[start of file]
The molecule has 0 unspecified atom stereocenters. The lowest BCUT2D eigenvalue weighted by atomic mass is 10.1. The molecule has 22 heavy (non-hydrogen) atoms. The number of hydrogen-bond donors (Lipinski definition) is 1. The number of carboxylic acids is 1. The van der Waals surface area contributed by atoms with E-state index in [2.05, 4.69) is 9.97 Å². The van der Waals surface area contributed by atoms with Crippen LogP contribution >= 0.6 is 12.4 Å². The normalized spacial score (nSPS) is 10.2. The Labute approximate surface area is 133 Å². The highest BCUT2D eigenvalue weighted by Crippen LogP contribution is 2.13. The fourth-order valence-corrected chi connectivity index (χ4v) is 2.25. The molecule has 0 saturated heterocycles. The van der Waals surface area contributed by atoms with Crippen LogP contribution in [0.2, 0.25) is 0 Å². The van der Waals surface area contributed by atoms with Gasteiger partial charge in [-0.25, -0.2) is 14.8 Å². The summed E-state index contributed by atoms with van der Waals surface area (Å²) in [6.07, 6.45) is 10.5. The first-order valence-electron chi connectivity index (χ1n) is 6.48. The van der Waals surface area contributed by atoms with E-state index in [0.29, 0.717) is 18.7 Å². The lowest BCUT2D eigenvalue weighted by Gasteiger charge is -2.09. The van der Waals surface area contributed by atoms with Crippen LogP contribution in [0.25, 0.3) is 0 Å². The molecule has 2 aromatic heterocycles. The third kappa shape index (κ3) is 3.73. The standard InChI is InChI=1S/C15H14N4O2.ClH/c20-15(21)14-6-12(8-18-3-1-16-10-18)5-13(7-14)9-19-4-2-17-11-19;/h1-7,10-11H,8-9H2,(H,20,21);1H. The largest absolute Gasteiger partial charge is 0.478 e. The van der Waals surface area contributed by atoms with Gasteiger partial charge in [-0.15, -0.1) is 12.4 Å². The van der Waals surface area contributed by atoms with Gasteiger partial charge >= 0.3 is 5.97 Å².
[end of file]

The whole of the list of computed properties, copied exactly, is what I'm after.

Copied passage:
The molecule has 0 unspecified atom stereocenters. The lowest BCUT2D eigenvalue weighted by atomic mass is 10.1. The molecule has 22 heavy (non-hydrogen) atoms. The number of hydrogen-bond donors (Lipinski definition) is 1. The number of carboxylic acids is 1. The van der Waals surface area contributed by atoms with E-state index in [2.05, 4.69) is 9.97 Å². The van der Waals surface area contributed by atoms with Crippen LogP contribution >= 0.6 is 12.4 Å². The normalized spacial score (nSPS) is 10.2. The Labute approximate surface area is 133 Å². The highest BCUT2D eigenvalue weighted by Crippen LogP contribution is 2.13. The fourth-order valence-corrected chi connectivity index (χ4v) is 2.25. The molecule has 0 saturated heterocycles. The van der Waals surface area contributed by atoms with Crippen LogP contribution in [0.2, 0.25) is 0 Å². The van der Waals surface area contributed by atoms with Gasteiger partial charge in [-0.25, -0.2) is 14.8 Å². The summed E-state index contributed by atoms with van der Waals surface area (Å²) in [6.07, 6.45) is 10.5. The first-order valence-electron chi connectivity index (χ1n) is 6.48. The van der Waals surface area contributed by atoms with E-state index in [0.29, 0.717) is 18.7 Å². The lowest BCUT2D eigenvalue weighted by Gasteiger charge is -2.09. The van der Waals surface area contributed by atoms with Crippen LogP contribution in [0.25, 0.3) is 0 Å². The molecule has 2 aromatic heterocycles. The third kappa shape index (κ3) is 3.73. The standard InChI is InChI=1S/C15H14N4O2.ClH/c20-15(21)14-6-12(8-18-3-1-16-10-18)5-13(7-14)9-19-4-2-17-11-19;/h1-7,10-11H,8-9H2,(H,20,21);1H. The largest absolute Gasteiger partial charge is 0.478 e. The van der Waals surface area contributed by atoms with Gasteiger partial charge in [-0.15, -0.1) is 12.4 Å². The van der Waals surface area contributed by atoms with Gasteiger partial charge >= 0.3 is 5.97 Å².